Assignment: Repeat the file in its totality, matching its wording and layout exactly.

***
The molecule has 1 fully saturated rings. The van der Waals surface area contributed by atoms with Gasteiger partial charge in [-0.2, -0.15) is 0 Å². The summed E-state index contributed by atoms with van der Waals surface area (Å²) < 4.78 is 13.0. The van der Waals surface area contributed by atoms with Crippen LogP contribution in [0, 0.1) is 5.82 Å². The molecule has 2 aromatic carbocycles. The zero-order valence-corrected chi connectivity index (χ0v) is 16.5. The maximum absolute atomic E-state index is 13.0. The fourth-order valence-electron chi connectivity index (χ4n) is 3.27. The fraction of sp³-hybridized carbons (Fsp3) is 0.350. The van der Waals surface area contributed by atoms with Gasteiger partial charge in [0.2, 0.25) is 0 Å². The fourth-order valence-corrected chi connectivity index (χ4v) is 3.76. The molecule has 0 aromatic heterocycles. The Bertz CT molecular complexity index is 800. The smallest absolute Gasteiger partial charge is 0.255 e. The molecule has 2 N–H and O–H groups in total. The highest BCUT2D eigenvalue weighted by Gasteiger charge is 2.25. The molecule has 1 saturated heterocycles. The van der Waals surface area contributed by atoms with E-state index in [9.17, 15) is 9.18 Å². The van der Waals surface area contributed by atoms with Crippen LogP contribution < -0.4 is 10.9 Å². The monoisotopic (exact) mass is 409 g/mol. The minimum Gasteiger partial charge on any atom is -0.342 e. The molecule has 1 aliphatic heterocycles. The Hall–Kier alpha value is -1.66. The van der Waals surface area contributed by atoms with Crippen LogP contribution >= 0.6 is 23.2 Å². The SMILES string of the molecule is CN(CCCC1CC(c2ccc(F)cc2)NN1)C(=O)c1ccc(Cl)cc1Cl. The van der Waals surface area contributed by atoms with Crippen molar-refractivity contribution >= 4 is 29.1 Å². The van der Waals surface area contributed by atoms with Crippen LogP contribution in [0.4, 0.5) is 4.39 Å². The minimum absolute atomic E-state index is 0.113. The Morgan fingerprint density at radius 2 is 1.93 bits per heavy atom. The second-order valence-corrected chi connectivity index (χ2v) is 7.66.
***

The molecule has 1 fully saturated rings. The van der Waals surface area contributed by atoms with Gasteiger partial charge in [-0.2, -0.15) is 0 Å². The summed E-state index contributed by atoms with van der Waals surface area (Å²) < 4.78 is 13.0. The van der Waals surface area contributed by atoms with Crippen LogP contribution in [0, 0.1) is 5.82 Å². The molecule has 2 aromatic carbocycles. The zero-order valence-corrected chi connectivity index (χ0v) is 16.5. The maximum absolute atomic E-state index is 13.0. The fourth-order valence-electron chi connectivity index (χ4n) is 3.27. The fraction of sp³-hybridized carbons (Fsp3) is 0.350. The van der Waals surface area contributed by atoms with Gasteiger partial charge in [0.2, 0.25) is 0 Å². The fourth-order valence-corrected chi connectivity index (χ4v) is 3.76. The molecule has 0 aromatic heterocycles. The Bertz CT molecular complexity index is 800. The smallest absolute Gasteiger partial charge is 0.255 e. The molecule has 2 N–H and O–H groups in total. The highest BCUT2D eigenvalue weighted by Gasteiger charge is 2.25. The molecule has 1 saturated heterocycles. The van der Waals surface area contributed by atoms with E-state index in [9.17, 15) is 9.18 Å². The van der Waals surface area contributed by atoms with Crippen LogP contribution < -0.4 is 10.9 Å². The monoisotopic (exact) mass is 409 g/mol. The minimum Gasteiger partial charge on any atom is -0.342 e. The molecule has 1 aliphatic heterocycles. The Hall–Kier alpha value is -1.66. The van der Waals surface area contributed by atoms with Crippen LogP contribution >= 0.6 is 23.2 Å². The SMILES string of the molecule is CN(CCCC1CC(c2ccc(F)cc2)NN1)C(=O)c1ccc(Cl)cc1Cl. The van der Waals surface area contributed by atoms with Crippen molar-refractivity contribution >= 4 is 29.1 Å². The van der Waals surface area contributed by atoms with Crippen LogP contribution in [0.4, 0.5) is 4.39 Å². The minimum absolute atomic E-state index is 0.113. The Morgan fingerprint density at radius 2 is 1.93 bits per heavy atom. The second-order valence-corrected chi connectivity index (χ2v) is 7.66.